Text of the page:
Partner: Protecting was in slain Baton Rouge officer’s DNA

Baton Rouge Police Officer Matthew Gerald (Baton Rouge Police Dept. via AP) At the right, his wife and kids mourn him at a candlelight vigil (AP Photo/Gerald Herbert)

BATON ROUGE, La. (AP) — A written tribute from the wife of Baton Rouge Police Officer Matthew Gerald was handed out Friday before his funeral, saying his memory “will continue to bridge the gap and foster peace in the country he lived, loved and died for.”

Dechia Gerald, now a widow of two young girls, called him “my blue-eyed rock” and said “the only thing stronger than his love for the red, white and blue was his love for us.”

Among the hundreds of mourners were Sheriff’s Capt. Tom Cox from Knox County, Tennessee, who said he also traveled to Dallas to attend all the funerals of the five officers killed by a sniper there.

“It’s numbing, with this many in such a short period of time” Cox said. “We hope this isn’t some trend.”

Gerald, a military veteran, was one of three officers killed by a lone gunman in Baton Rouge on July 17. Funerals for sheriff’s deputy Brad Garafola and police officer Montrell Jackson are set for Saturday and Monday.

Officers Matthew Gerald, Montrell Jackson,  and Deputy Brad Garafola. (AP Photos)
Officers Matthew Gerald, Montrell Jackson, and Deputy Brad Garafola. (AP Photos)

They were slain by another military veteran, a black man whose rambling internet videos urged violent responses to what he considered oppression. After firing the fatal shots and wounding three other officers, Gavin Long was killed with a long-distance shot by a SWAT team officer.

Police leaders said Long’s ambush was at odds with how little violence there had been in Baton Rouge despite days of heightened racial tension following the police shooting of a black man, Alton Sterling, whose death was recorded and posted online.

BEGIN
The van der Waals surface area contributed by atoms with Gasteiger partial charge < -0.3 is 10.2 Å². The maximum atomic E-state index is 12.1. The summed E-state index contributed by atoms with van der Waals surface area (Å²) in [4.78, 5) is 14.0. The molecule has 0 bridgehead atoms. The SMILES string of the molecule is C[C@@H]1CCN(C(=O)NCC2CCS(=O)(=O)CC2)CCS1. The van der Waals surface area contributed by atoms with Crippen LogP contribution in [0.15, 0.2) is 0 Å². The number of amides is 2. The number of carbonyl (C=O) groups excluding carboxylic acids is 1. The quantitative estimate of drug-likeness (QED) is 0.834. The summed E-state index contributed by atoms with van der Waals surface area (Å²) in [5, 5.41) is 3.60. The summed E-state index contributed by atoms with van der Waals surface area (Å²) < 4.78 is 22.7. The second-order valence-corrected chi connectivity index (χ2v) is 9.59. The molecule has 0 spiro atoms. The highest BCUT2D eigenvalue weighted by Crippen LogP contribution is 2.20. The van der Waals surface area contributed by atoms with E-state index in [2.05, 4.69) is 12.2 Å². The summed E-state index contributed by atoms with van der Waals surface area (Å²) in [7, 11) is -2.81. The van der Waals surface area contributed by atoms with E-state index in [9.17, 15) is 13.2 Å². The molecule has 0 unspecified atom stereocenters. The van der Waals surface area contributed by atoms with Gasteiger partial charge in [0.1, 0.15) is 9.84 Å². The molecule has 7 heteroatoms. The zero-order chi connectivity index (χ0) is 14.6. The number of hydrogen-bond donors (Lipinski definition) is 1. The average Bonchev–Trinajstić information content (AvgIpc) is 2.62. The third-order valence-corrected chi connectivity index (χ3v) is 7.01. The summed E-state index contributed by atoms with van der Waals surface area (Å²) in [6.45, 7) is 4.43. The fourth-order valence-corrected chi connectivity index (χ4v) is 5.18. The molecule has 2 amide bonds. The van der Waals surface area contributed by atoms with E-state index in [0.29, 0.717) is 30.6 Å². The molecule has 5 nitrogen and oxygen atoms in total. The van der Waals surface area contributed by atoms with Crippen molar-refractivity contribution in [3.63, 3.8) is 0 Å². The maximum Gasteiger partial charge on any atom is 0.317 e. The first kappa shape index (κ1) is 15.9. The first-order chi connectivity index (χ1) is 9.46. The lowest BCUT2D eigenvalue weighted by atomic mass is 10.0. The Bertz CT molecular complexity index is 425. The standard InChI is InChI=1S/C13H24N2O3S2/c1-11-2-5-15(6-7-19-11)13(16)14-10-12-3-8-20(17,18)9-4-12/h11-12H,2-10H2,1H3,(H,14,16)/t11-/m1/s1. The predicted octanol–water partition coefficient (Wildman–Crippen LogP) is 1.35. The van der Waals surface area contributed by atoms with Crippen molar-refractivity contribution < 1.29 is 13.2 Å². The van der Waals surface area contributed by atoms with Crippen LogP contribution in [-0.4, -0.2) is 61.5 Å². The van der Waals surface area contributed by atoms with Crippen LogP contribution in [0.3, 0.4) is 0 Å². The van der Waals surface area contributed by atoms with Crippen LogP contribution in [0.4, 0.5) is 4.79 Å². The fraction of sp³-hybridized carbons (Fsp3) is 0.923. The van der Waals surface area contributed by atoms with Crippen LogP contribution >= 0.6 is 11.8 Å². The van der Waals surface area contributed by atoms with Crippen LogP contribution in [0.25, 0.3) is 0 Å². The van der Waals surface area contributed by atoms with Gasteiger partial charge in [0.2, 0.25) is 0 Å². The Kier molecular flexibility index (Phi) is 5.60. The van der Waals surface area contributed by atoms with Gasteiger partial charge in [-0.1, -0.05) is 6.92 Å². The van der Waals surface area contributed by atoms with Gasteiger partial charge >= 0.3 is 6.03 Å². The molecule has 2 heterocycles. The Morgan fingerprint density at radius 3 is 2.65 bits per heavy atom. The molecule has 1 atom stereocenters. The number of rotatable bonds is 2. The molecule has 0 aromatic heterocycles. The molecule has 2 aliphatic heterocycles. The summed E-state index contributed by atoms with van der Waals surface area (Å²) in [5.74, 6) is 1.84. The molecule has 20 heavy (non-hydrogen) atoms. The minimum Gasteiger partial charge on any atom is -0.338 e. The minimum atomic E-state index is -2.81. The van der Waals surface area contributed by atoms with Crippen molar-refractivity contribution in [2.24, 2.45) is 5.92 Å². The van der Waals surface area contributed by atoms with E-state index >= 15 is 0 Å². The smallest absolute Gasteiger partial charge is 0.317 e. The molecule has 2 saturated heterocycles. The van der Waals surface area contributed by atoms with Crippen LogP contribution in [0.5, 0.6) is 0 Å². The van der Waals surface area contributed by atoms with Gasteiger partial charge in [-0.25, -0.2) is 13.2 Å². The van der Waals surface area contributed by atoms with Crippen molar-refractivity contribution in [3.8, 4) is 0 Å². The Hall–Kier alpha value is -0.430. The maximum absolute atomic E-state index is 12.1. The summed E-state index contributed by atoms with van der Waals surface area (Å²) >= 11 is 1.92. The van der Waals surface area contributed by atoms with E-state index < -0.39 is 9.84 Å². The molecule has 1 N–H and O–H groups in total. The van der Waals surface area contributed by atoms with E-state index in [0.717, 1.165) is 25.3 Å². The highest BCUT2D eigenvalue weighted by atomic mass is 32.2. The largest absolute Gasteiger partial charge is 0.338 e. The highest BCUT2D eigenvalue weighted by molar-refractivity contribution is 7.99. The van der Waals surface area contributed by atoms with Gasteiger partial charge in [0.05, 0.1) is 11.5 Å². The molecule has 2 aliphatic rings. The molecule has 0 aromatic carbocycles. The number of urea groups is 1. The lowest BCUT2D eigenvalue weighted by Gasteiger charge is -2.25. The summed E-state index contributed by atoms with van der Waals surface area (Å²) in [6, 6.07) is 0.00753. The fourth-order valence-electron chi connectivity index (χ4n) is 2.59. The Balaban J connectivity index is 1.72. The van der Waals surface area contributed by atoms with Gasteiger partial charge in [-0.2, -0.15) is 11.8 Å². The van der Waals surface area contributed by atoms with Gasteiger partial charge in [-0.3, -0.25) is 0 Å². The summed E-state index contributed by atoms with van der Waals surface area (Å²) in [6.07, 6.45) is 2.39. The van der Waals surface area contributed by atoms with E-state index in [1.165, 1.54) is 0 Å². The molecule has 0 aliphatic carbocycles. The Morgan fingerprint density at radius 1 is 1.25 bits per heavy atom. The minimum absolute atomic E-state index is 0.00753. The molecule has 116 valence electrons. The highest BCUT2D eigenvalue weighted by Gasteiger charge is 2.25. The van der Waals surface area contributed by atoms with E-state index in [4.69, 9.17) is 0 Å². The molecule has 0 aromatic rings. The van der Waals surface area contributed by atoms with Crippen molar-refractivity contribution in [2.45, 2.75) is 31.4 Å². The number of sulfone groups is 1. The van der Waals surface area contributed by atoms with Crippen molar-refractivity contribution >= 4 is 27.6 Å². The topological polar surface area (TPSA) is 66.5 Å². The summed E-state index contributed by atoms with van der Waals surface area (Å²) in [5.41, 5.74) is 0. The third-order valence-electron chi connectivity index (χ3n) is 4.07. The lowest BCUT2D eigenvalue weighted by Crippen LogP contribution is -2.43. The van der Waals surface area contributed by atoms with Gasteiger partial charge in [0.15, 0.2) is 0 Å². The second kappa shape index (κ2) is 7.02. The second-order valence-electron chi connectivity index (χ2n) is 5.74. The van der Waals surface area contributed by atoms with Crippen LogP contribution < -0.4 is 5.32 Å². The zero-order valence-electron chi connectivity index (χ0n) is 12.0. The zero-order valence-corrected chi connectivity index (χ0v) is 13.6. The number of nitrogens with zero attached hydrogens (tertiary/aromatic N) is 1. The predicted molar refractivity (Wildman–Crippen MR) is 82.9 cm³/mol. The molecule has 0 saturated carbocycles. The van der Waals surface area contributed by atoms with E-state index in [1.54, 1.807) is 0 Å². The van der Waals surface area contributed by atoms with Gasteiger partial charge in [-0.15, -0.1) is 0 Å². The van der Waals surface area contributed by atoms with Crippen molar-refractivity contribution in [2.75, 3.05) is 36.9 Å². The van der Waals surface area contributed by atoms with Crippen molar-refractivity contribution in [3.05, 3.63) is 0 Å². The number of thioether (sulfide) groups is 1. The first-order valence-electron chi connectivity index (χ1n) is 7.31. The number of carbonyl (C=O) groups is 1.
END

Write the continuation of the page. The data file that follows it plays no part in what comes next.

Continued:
The two officers involved in Sterling’s death were put on administrative leave and the U.S. Justice Department is investigating, but thousands of people protested in the streets of Louisiana’s capital nonetheless, demanding systemic changes to end what they feel are unjustified police shootings of black men.

Gerald joined the Baton Rouge Police Department less than a year ago, an enthusiastic rookie at age 41, after serving four years in the Marines and seven years in the Army, including three tours in Iraq.

His partner on the force was Cpl. Lester Mitchell, an 11-year police veteran. The two officers, black and white, began riding together on July 1, days before Sterling’s death.

“We talked about the madness, how much it was putting a strain on the community, police relations,” Mitchell said Friday. Gerald, he said, “was a protector. It was just in his DNA.”

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Associated Press writer Bill Fuller in New Orleans contributed to this report.

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